On February 19, 2011, as President Hu Jintao was facing the onslaught of Jasmine Fragrance from the Middle East, he spoke at the Central Party School, at the opening ceremony of a symposium held for key leaders at the provincial and ministerial levels on the topics of social management and its innovation. Hu emphasized the need to strengthen Party leadership, improve the government’s social management, and control of public opinion. On February 20, 2011, Zhou Yongkang, Secretary of the CPC Political and Legislative Affairs Committee, again called for the reinforcement of social management, consolidation of the Party’s ruling status, and “diligence in resolving contradictions and disputes at an early stage.”10 And then the latest issue of Outlook weekly magazine ran a feature interview with Chen Jiping, the Deputy Secretary-General of the CPC Political and Legislative Affairs Committee. A key official responsible for stability maintenance, Chen laid bare the truth in a single remark: those in power need to “make enhancements and innovations in social management.” Chen said, “Judging from the international situation, the conspiracy of certain hostile forces in the West to westernize China and split the country is escalating. They’re waving the banner of rights defense but are looking for opportunities to meddle in domestic conflicts and are deliberately creating all kinds of disturbances.”11 It is thus evident that, even now, as the waves of world democratization are reaching new height, the Chinese authorities regard all the forces pushing for democratization as “hostile forces.”
As revealed by the government budget, public security spending (expenditures for “stability maintenance”) this year totals 624 billion yuan, even higher than the national defense budget of 601 billion yuan, and represents an increase of 21.5 percent [over 2009], much greater than the defense budget’s 12.7 percent increase.12 These “public security expenditures” cover the operational costs of bolstering political and legal organs and People’s Armed Police units that respond to social contradiction and various instances of conflict among different interests. They also include expenditures for neighborhood and Internet monitoring and control, and the building of databases for compiling information on special groups such as petitioners, rights defenders, and dissidents.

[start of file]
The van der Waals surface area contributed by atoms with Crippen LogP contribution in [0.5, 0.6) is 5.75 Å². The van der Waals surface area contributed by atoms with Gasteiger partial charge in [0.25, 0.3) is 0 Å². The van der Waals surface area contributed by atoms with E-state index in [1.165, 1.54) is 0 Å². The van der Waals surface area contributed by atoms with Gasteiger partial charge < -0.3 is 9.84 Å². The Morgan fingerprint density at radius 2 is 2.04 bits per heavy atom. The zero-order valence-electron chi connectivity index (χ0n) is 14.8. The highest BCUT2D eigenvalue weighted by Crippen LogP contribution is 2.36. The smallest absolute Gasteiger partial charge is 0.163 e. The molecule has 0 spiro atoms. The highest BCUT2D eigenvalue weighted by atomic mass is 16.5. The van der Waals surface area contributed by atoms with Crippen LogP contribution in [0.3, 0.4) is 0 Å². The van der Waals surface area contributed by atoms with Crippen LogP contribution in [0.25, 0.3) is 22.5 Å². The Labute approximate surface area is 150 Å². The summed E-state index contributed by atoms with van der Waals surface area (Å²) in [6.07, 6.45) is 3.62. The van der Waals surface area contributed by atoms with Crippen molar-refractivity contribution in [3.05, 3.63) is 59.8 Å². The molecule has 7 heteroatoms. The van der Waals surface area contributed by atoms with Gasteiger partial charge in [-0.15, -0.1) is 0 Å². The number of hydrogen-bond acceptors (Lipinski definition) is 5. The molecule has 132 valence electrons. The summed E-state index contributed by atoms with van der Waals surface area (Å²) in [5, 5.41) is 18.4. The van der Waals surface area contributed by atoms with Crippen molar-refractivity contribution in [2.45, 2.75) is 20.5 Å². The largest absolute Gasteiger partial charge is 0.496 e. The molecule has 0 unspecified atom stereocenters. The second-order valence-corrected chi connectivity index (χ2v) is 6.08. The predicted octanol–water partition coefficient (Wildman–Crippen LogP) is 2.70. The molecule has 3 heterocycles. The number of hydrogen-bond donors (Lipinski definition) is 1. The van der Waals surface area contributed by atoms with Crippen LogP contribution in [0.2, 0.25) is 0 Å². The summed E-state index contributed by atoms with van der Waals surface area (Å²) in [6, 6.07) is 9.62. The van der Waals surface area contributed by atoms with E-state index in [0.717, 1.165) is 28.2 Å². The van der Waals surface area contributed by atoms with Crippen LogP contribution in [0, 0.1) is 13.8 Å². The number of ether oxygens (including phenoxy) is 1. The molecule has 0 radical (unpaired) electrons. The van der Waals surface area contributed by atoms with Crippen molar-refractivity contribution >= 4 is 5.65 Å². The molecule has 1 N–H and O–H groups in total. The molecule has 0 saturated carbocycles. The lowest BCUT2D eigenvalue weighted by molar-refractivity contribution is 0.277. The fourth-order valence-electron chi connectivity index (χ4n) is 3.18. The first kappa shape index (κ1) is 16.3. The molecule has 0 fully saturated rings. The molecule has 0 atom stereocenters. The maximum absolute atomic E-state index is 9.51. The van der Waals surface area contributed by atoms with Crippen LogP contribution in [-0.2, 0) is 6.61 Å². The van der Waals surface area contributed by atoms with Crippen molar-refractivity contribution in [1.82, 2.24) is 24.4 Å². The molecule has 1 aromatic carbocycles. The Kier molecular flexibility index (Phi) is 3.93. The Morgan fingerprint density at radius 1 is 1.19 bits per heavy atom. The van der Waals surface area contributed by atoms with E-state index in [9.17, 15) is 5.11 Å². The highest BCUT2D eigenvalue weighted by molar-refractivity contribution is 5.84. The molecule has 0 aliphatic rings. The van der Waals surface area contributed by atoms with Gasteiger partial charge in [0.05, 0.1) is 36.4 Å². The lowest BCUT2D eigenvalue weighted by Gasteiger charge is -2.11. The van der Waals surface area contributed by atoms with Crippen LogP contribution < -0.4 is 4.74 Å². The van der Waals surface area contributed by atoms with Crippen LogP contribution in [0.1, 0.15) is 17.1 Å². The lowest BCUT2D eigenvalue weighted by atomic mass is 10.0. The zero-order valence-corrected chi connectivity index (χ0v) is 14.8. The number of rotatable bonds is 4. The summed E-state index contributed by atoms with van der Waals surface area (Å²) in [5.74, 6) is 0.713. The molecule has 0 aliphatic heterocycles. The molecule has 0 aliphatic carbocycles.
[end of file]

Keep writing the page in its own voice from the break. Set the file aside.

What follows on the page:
Compared to last year, the Government Work Report that Premier Wen Jiabao presented in 2011 to the National People’s Congress glossed over political reform but discussed in detail the emphasis on “enhancing and perfecting social management” and maintaining social stability.13 This was in stark contrast to Wen’s many public statements last year, in lofty tone, about the need for political reform. No doubt, this shift represents a retreat on the part of the chief executive after being alarmed by the Jasmine Revolution. As the countdown begins for the Party’s 18th National Congress, Wen Jiabao also cannot help but get in line with the “Two Nevers”14 concept that Zhongnanhai has upheld, regard “stability maintenance” as the paramount task for the government, and thus intensify pressure on society.